We were recently asked about placing Hydrogen Sulfide (H2S) gas detectors in an area of the process where no H2S gas is normally present. Does the possibility for process upset conditions to abnormally result in the presence of toxic gas give rise to a requirement for detection? There was no way to simply answer the question, and I thought others could benefit from more perspective on the importance of gas detection philosophy.   In many of these situations, there already was a Safety Instrumented Function (SIF) whose job it is to prevent toxic gas emission in the event of a malfunction of the air blower of a Sulfur Recovery Unit (SRU). If the blower fails, gas containing H2S can backflow into the air system and be routed to atmosphere under pressure to an elevated emission point. In this situation tolerable risk was already satisfied using that SIF and other IPLs to detect the blower failure and prevent the emission by closing isolation valves.  Therefore, functional safety dictates that no additional risk reduction is needed from a gas detection  system to mitigate the backflow;  but if the tolerable risk target was not satisfied, then H2S gas detection might be advisable.

In absence of that contingency, we wouldn’t recommend gas detection on a risk basis. There is no firm performance-based requirement driven by functional safety.  None the less, we have certainly seen some End User provide H2S monitoring in this area of the blower air intake for that exact concern.

Here’s why it makes sense for some and not for others….

When looking beyond the concept of tolerable risk reduction, the application of toxic gas detection as an instrumented safeguard becomes a matter of end user philosophy.  Is gas detection there to detect credible (small) leaks that might reasonably occur that are attributed to mechanical integrity failures… corrosion erosion etc. ? These type of leaks are not otherwise protected by instrumented safeguards.  So this is an example of a philosophy and it guides us in one direction. We would place gas detectors by evaluating  credible leak sources in process services that normally contain H2S above a concentration threshold.  These are events that will credibly occur in the lifetime of the process — and backflow wouldn’t be considered here.

At the other end of our the philosophical spectrum is major accident hazard mitigation. This is for large releases that would have the potential for life threatening impacts beyond the unit boundary.  Fewer gas detectors might be needed because the events of concern are limited to the low frequency / high severity impacts.   these major accident hazard scenarios should already be driven to tolerable risk via prevention — without the benefit of consequence mitigation such as gas detection and alarms .  However, the end user might want to always have something on the “right hand side” of the bow tie diagram, which is where hazard mitigation resides.  Under that philosophy, it makes sense to have consequence mitigation for most/all major accident hazards, and this would drive location of gas detectors, alarms and site emergency planning. One example of a major hazard scenario (among many others) would be the H2S emission scenario in the event of blower failure.  Under this philosophy, we would indeed place gas detection here based only on severity rising to major accident hazard levels, not on likelihood.  Not all end users would consider scenario a major accident hazard, but some would.  The discriminator would be localized versus site -wide hazard or offsite hazard potential, and it is related to the concentration of H2S in the process and the pressure that drives the backflow & emission.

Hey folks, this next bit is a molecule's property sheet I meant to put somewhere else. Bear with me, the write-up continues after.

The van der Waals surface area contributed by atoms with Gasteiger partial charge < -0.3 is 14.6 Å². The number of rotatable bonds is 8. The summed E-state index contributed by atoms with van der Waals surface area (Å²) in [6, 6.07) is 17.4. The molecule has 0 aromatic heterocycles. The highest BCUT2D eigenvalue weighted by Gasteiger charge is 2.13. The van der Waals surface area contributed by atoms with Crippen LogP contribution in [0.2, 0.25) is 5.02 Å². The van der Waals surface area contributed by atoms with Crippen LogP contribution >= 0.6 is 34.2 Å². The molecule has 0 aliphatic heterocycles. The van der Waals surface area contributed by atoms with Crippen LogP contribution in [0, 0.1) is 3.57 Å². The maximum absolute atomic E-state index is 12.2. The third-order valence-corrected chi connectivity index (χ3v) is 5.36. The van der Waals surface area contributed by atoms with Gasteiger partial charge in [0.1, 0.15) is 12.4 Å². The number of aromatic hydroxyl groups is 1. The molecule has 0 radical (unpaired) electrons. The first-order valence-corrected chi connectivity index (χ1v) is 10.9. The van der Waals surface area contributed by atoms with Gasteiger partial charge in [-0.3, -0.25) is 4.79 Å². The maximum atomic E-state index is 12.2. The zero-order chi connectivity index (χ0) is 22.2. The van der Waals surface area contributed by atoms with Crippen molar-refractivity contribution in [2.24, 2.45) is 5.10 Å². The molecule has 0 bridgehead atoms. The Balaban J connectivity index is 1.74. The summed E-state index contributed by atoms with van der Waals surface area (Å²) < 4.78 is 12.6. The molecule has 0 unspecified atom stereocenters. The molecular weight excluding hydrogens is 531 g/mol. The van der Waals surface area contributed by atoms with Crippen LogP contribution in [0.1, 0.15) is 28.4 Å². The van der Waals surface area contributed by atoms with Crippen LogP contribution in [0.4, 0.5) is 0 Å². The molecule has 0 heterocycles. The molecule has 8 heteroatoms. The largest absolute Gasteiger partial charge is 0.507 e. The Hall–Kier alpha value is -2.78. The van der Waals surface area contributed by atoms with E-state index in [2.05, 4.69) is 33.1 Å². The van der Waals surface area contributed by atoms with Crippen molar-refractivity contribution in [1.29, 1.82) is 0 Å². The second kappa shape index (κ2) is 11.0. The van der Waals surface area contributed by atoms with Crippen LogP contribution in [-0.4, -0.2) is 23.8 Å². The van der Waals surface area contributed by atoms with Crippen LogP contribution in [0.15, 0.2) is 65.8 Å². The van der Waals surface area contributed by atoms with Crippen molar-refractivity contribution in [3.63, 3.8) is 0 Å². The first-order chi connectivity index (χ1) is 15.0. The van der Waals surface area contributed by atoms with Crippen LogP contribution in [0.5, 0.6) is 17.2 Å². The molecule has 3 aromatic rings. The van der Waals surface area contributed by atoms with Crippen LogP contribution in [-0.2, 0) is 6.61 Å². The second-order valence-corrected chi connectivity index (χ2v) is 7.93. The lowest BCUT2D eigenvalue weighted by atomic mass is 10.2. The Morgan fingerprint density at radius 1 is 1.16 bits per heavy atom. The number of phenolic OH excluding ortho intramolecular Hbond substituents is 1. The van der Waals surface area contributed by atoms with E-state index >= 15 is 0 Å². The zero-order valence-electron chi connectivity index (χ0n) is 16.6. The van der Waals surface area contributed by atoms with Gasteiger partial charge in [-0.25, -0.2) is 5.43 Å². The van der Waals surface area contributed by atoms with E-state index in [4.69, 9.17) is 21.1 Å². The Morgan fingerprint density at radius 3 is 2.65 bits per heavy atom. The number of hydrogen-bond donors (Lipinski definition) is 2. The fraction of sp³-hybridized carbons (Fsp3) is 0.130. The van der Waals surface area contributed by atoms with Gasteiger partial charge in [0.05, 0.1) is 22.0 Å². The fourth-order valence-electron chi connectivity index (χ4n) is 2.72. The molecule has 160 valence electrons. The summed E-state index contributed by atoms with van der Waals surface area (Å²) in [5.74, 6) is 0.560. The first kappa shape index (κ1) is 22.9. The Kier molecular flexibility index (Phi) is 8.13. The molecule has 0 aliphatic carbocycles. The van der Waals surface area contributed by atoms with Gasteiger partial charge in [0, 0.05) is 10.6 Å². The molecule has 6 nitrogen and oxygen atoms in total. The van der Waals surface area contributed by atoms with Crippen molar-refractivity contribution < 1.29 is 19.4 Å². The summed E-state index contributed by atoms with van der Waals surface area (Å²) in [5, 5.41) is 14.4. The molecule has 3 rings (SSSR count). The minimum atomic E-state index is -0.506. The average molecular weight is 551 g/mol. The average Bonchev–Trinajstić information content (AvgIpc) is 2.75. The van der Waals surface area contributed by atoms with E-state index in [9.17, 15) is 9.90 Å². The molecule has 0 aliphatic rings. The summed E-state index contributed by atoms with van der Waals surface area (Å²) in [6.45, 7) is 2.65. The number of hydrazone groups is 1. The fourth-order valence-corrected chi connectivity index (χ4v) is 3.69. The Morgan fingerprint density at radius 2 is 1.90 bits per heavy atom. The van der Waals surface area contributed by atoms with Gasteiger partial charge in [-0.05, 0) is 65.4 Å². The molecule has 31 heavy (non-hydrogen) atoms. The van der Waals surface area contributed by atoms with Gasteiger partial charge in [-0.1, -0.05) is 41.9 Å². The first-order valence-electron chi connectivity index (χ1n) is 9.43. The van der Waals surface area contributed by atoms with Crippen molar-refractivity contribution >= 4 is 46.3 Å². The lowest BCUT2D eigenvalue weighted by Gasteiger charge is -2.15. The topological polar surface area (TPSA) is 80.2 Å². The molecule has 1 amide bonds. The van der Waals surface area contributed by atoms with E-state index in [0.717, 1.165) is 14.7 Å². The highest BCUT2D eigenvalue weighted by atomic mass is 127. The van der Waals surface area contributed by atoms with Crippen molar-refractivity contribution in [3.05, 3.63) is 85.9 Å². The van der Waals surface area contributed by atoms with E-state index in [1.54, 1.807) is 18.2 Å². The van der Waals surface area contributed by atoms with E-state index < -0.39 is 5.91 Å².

Regardless of the end user philosophy we would recommend consideration be given to a mapping study to give confidence that a release of concern will be detected by the type, numbers, location and configuration of toxic gas detectors.  Contact Kenexis for further guidance or assistance.